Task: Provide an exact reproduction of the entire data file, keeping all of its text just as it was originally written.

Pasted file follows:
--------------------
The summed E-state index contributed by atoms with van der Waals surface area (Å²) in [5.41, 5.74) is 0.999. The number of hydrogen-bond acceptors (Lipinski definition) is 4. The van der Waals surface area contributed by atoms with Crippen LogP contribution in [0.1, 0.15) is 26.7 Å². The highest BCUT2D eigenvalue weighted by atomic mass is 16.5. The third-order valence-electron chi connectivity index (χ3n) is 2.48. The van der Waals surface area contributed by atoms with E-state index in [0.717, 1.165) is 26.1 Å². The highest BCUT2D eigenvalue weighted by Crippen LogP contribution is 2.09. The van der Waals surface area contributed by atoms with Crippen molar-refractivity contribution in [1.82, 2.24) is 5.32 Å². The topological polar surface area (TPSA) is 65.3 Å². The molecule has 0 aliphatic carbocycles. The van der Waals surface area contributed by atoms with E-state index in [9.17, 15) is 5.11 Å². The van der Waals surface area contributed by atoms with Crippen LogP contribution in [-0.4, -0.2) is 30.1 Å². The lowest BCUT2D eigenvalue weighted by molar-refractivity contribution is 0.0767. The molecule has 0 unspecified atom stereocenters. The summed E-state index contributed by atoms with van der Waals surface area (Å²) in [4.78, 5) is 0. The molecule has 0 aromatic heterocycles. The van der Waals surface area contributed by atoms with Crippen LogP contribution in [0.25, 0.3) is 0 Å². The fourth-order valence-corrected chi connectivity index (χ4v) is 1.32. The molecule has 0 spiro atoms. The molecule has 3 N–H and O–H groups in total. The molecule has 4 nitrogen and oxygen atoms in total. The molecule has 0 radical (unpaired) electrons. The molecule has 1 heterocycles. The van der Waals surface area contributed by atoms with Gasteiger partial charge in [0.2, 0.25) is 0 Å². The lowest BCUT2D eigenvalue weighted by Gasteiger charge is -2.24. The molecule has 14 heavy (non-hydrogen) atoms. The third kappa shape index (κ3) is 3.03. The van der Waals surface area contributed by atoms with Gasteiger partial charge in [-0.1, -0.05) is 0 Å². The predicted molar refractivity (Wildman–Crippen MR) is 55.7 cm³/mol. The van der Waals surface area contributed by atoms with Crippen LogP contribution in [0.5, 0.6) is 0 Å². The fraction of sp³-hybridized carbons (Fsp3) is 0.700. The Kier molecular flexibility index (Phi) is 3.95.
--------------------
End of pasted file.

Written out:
The summed E-state index contributed by atoms with van der Waals surface area (Å²) in [5.41, 5.74) is 0.999. The number of hydrogen-bond acceptors (Lipinski definition) is 4. The van der Waals surface area contributed by atoms with Crippen LogP contribution in [0.1, 0.15) is 26.7 Å². The highest BCUT2D eigenvalue weighted by atomic mass is 16.5. The third-order valence-electron chi connectivity index (χ3n) is 2.48. The van der Waals surface area contributed by atoms with E-state index in [0.717, 1.165) is 26.1 Å². The highest BCUT2D eigenvalue weighted by Crippen LogP contribution is 2.09. The van der Waals surface area contributed by atoms with Crippen molar-refractivity contribution in [1.82, 2.24) is 5.32 Å². The topological polar surface area (TPSA) is 65.3 Å². The molecule has 0 aliphatic carbocycles. The van der Waals surface area contributed by atoms with E-state index in [9.17, 15) is 5.11 Å². The van der Waals surface area contributed by atoms with Crippen LogP contribution in [-0.4, -0.2) is 30.1 Å². The lowest BCUT2D eigenvalue weighted by molar-refractivity contribution is 0.0767. The molecule has 0 unspecified atom stereocenters. The summed E-state index contributed by atoms with van der Waals surface area (Å²) in [4.78, 5) is 0. The molecule has 0 aromatic heterocycles. The van der Waals surface area contributed by atoms with Crippen LogP contribution in [0.25, 0.3) is 0 Å². The fourth-order valence-corrected chi connectivity index (χ4v) is 1.32. The molecule has 0 spiro atoms. The molecule has 3 N–H and O–H groups in total. The molecule has 4 nitrogen and oxygen atoms in total. The molecule has 0 radical (unpaired) electrons. The molecule has 1 heterocycles. The van der Waals surface area contributed by atoms with Gasteiger partial charge in [0.2, 0.25) is 0 Å². The lowest BCUT2D eigenvalue weighted by Gasteiger charge is -2.24. The molecule has 14 heavy (non-hydrogen) atoms. The third kappa shape index (κ3) is 3.03. The van der Waals surface area contributed by atoms with Gasteiger partial charge in [-0.1, -0.05) is 0 Å². The predicted molar refractivity (Wildman–Crippen MR) is 55.7 cm³/mol. The van der Waals surface area contributed by atoms with Crippen LogP contribution in [0.5, 0.6) is 0 Å². The fraction of sp³-hybridized carbons (Fsp3) is 0.700. The Kier molecular flexibility index (Phi) is 3.95.